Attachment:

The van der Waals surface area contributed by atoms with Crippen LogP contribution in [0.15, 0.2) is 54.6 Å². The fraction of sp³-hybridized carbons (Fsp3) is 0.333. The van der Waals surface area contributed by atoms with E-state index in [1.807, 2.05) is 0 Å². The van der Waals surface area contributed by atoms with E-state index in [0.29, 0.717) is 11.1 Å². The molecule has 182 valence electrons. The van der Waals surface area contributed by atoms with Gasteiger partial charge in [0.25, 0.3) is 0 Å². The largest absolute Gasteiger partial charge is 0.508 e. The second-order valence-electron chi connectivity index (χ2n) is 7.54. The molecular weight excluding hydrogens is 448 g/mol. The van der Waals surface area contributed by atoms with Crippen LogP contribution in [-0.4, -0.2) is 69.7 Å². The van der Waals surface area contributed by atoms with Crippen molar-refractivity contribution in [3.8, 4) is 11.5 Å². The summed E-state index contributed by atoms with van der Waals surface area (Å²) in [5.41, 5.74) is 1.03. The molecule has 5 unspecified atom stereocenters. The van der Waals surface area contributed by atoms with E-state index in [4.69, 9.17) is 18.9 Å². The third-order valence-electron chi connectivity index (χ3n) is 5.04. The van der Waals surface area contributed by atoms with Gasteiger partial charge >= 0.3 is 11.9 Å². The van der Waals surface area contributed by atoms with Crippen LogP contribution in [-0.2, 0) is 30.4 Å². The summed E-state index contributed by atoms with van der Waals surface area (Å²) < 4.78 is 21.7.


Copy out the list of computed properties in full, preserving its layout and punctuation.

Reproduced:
The van der Waals surface area contributed by atoms with Crippen LogP contribution in [0.15, 0.2) is 54.6 Å². The fraction of sp³-hybridized carbons (Fsp3) is 0.333. The van der Waals surface area contributed by atoms with E-state index in [1.807, 2.05) is 0 Å². The van der Waals surface area contributed by atoms with E-state index in [0.29, 0.717) is 11.1 Å². The molecule has 182 valence electrons. The van der Waals surface area contributed by atoms with Gasteiger partial charge in [0.25, 0.3) is 0 Å². The largest absolute Gasteiger partial charge is 0.508 e. The second-order valence-electron chi connectivity index (χ2n) is 7.54. The molecular weight excluding hydrogens is 448 g/mol. The van der Waals surface area contributed by atoms with Crippen LogP contribution in [-0.4, -0.2) is 69.7 Å². The van der Waals surface area contributed by atoms with Crippen molar-refractivity contribution in [3.8, 4) is 11.5 Å². The summed E-state index contributed by atoms with van der Waals surface area (Å²) in [5.41, 5.74) is 1.03. The molecule has 5 unspecified atom stereocenters. The van der Waals surface area contributed by atoms with E-state index in [4.69, 9.17) is 18.9 Å². The third-order valence-electron chi connectivity index (χ3n) is 5.04. The van der Waals surface area contributed by atoms with Gasteiger partial charge >= 0.3 is 11.9 Å². The van der Waals surface area contributed by atoms with Crippen LogP contribution in [-0.2, 0) is 30.4 Å². The summed E-state index contributed by atoms with van der Waals surface area (Å²) < 4.78 is 21.7.